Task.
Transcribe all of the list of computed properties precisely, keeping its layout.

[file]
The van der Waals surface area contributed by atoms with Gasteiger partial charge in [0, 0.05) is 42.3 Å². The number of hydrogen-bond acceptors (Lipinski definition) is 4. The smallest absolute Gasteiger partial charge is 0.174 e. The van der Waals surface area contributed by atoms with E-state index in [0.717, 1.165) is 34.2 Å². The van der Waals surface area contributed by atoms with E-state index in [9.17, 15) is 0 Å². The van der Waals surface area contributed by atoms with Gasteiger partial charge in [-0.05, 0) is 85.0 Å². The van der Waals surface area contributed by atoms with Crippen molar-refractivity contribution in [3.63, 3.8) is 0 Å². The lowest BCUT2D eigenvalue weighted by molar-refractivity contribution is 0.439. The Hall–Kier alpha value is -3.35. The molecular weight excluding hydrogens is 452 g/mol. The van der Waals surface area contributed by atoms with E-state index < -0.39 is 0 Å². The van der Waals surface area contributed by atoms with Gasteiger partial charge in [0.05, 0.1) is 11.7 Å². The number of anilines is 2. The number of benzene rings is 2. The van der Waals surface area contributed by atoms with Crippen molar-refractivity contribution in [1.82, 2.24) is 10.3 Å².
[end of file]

The van der Waals surface area contributed by atoms with Gasteiger partial charge in [0, 0.05) is 42.3 Å². The number of hydrogen-bond acceptors (Lipinski definition) is 4. The smallest absolute Gasteiger partial charge is 0.174 e. The van der Waals surface area contributed by atoms with E-state index in [0.717, 1.165) is 34.2 Å². The van der Waals surface area contributed by atoms with E-state index in [9.17, 15) is 0 Å². The van der Waals surface area contributed by atoms with Gasteiger partial charge in [-0.05, 0) is 85.0 Å². The van der Waals surface area contributed by atoms with Crippen molar-refractivity contribution in [3.63, 3.8) is 0 Å². The lowest BCUT2D eigenvalue weighted by molar-refractivity contribution is 0.439. The Hall–Kier alpha value is -3.35. The molecular weight excluding hydrogens is 452 g/mol. The van der Waals surface area contributed by atoms with E-state index < -0.39 is 0 Å². The van der Waals surface area contributed by atoms with Gasteiger partial charge in [0.05, 0.1) is 11.7 Å². The number of anilines is 2. The number of benzene rings is 2. The van der Waals surface area contributed by atoms with Crippen molar-refractivity contribution in [1.82, 2.24) is 10.3 Å².